Inside the Capitol

Wednesday, November 05, 2008

11-7 Expect the Unexpected

Syndicated Columnist

SANTA FE -- Moments after Barack Obama was declared to be our next president, at 9 p.m. Tuesday, all power in my house went out.
As I listened for explosions outside, I wondered about my frequent predictions that the sun would come up tomorrow regardless of who won the presidency.
Maybe my friends, who warned that Obama's election would mean the end of the world as we know it, were correct. Seconds later, as suddenly as they had gone off, the lights flashed back on.
It gave me pause to reflect on the other unexpected experiences of the past few weeks. We had been on a month-long cruise tour of ancient and religious sites of the Middle East.
A little over halfway through the voyage, my wife Jeanette fell and broke her femur just below the hip. We were hustled off the ship to an Abu Dhabi hospital where we spent the next 17 days getting Jeanette's leg repaired and in good enough condition for a 30-hour journey home.
It was a cultural shock such as neither of us had ever experienced. And, would you believe it, the attending physician in the emergency room was Dr. Hussein. More on those adventures and insights in later columns.
Suffice it to say, we have come to expect the unexpected. And that is the position most Americans have been in for the past year. A year ago, no one expected a skinny, black kid with a funny name to have a chance at beating the presumed Democratic presidential nominee, Hillary Clinton.
A year ago John McCain had been counted out of the GOP presidential race and few outside Alaska had ever heard of Sarah Palin. That included John McCain.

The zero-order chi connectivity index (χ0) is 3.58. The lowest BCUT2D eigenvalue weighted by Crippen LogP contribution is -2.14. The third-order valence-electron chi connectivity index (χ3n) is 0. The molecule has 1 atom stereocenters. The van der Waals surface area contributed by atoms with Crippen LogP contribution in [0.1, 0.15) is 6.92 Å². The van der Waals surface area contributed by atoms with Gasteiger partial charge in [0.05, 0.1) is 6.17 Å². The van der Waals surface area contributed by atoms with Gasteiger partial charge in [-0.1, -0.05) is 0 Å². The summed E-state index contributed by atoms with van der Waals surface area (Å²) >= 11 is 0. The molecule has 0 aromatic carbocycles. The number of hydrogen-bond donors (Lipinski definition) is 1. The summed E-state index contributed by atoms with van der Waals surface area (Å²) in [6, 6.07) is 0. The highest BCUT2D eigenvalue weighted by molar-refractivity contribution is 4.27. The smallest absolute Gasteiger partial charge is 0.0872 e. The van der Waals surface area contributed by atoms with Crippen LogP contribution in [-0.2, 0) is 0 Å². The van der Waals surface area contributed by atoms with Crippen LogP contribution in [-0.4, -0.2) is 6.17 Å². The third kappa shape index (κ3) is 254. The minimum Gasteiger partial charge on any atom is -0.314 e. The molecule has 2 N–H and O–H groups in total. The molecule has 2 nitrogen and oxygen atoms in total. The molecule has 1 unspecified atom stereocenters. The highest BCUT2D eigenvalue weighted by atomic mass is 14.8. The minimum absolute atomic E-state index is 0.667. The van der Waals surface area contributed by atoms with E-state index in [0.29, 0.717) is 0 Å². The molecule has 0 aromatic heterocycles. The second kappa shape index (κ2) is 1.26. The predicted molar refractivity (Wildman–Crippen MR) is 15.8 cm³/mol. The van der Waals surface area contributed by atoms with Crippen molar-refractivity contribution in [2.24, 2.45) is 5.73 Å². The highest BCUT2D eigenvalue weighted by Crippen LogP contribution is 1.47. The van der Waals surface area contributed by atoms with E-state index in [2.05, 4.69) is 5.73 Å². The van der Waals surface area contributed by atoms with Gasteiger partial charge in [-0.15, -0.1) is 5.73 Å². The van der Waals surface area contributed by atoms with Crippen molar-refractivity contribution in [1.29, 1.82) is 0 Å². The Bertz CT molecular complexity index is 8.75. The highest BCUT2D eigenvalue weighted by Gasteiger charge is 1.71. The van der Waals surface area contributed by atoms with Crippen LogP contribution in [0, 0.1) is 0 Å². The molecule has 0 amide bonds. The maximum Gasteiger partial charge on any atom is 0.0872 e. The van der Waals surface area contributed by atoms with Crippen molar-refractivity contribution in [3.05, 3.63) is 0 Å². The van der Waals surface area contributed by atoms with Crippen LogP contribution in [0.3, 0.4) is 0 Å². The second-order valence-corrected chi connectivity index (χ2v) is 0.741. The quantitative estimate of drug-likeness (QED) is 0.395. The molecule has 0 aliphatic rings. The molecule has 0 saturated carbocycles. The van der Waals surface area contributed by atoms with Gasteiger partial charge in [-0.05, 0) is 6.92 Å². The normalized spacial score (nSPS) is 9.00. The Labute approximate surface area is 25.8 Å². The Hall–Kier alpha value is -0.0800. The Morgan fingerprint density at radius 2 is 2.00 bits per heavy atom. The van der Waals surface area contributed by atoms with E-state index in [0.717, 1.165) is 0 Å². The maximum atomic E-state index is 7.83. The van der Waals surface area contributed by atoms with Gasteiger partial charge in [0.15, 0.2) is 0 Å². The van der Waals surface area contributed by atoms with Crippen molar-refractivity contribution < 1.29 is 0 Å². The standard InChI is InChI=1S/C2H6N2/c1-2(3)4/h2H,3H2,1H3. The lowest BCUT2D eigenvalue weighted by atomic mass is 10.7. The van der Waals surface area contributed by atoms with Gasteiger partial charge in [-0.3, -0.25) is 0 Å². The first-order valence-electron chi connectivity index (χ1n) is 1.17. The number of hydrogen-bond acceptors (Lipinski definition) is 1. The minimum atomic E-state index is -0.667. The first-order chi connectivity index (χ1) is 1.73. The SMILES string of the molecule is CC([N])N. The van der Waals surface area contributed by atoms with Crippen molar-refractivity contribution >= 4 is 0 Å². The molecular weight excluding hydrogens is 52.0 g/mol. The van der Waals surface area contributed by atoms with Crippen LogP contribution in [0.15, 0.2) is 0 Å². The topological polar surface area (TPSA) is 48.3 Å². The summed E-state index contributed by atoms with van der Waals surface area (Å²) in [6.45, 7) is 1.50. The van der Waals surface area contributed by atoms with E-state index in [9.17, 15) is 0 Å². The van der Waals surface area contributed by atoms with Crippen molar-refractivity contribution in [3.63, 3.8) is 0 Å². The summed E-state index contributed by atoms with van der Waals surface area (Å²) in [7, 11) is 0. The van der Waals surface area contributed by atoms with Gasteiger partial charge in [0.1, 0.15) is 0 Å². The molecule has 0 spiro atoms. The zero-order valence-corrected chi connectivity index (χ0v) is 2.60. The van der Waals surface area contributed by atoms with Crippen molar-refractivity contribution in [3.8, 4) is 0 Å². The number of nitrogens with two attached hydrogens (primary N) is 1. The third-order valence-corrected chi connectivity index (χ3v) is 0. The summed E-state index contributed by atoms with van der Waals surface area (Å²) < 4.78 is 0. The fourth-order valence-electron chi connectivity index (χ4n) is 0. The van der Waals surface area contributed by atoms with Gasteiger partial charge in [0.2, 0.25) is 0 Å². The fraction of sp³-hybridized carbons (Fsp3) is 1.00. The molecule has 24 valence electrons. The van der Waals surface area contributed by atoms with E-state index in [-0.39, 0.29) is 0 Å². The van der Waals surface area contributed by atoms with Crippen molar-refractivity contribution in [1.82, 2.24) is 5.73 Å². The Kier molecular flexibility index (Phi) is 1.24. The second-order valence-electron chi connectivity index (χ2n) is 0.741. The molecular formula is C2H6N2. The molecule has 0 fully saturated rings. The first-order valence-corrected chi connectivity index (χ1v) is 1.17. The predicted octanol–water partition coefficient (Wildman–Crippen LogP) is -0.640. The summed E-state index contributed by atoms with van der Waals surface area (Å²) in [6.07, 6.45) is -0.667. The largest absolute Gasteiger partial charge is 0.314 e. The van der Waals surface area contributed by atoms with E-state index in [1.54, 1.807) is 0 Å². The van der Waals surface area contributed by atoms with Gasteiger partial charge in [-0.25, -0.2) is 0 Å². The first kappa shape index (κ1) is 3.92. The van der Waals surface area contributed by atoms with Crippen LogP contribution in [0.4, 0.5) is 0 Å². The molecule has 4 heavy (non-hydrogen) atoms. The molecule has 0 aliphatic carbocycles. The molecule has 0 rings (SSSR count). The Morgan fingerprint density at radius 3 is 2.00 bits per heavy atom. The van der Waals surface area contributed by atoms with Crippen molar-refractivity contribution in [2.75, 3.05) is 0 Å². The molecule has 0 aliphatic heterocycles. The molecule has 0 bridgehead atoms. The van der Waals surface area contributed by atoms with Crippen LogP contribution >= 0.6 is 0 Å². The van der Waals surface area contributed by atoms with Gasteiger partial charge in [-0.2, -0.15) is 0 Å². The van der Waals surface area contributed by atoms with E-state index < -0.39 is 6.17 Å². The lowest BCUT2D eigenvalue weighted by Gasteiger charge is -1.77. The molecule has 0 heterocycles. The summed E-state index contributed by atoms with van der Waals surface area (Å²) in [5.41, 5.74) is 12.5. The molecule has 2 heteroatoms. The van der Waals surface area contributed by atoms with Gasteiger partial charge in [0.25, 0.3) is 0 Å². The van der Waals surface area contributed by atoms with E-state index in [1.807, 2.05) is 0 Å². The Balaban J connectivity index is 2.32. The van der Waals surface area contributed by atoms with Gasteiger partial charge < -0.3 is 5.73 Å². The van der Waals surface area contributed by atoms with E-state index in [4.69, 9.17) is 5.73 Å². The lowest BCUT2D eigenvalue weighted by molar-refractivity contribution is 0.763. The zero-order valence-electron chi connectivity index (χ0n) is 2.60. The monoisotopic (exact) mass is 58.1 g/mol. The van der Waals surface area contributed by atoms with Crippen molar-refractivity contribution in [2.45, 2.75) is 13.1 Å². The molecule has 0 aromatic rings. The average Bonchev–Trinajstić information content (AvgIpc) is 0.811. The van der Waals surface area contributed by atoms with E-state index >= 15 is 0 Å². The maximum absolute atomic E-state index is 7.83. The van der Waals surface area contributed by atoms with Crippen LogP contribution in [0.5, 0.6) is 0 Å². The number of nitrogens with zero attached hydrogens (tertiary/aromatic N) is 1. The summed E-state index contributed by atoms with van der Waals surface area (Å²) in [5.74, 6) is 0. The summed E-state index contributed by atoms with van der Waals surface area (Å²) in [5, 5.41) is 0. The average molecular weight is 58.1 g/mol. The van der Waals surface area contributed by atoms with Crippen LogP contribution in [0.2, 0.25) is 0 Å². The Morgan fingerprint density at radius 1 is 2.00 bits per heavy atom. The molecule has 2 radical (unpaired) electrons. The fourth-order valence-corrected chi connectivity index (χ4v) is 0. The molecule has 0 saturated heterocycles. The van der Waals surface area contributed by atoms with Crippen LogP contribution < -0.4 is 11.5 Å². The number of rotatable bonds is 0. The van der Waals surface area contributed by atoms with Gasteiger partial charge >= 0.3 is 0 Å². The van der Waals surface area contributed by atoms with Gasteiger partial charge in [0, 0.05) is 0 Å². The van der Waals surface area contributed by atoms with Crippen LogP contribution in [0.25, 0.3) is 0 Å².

Polls ranged all the way from a slight lead for McCain to a big lead for Obama. But analysts, including myself, noted Obama's underperformance inside the voting booth in those states having primary elections, as opposed to caucuses.
We figured Obama would need a big lead in the polls in order to pull off a narrow victory on election day. But that's not what happened. Obama won by a spread bigger than any of the polls had predicted. And his coattails were very long, extending through Congress down to state legislatures.
What does that mean for the future? We don't know that either. President-elect Obama is mostly an unknown quantity. Supporters can only hope he will be the kind of change they want. Many McCain supporters likely felt the same way, hoping that once he got in office he might surprise his party by becoming the McCain of the 2000 GOP primary.
Congress could be a surprise too. With solid majorities and a block of new members in each house, changes could be in store for Democrat leaders and policy. . The same is true for the New Mexico Legislature where new Democrats have been added in both houses.
And what of Gov. Bill Richardson? Will he stay or take a post in the Obama administration? If he stays, will the more Democratic House and Senate join with the Governor to push through legislation that hasn't passed before?
If he goes, where will it be? Who will Lt. Gov. Diane Denish appoint as a lieutenant governor? And what will her style of governing be? Will it be a big shift from the Bill Richardson style?
And what of the Republican Party in New Mexico? Some say it is dead and must be resurrected in a different form, without the present cliques that divide it. New faces are needed with new ideas. It will be a big job, but they'll be back.
Even a bigger job is in store for Democrats, who must deliver on their campaign promises. The same voters who threw Republicans out will expect great things from the Democrats they elected.
If they don't get them, Republicans will be back very soon.
FRI, 11-07-08

JAY MILLER, 3 La Tusa, Santa Fe, NM 87505
(ph) 982-2723, (fax) 984-0982, (e-mail)



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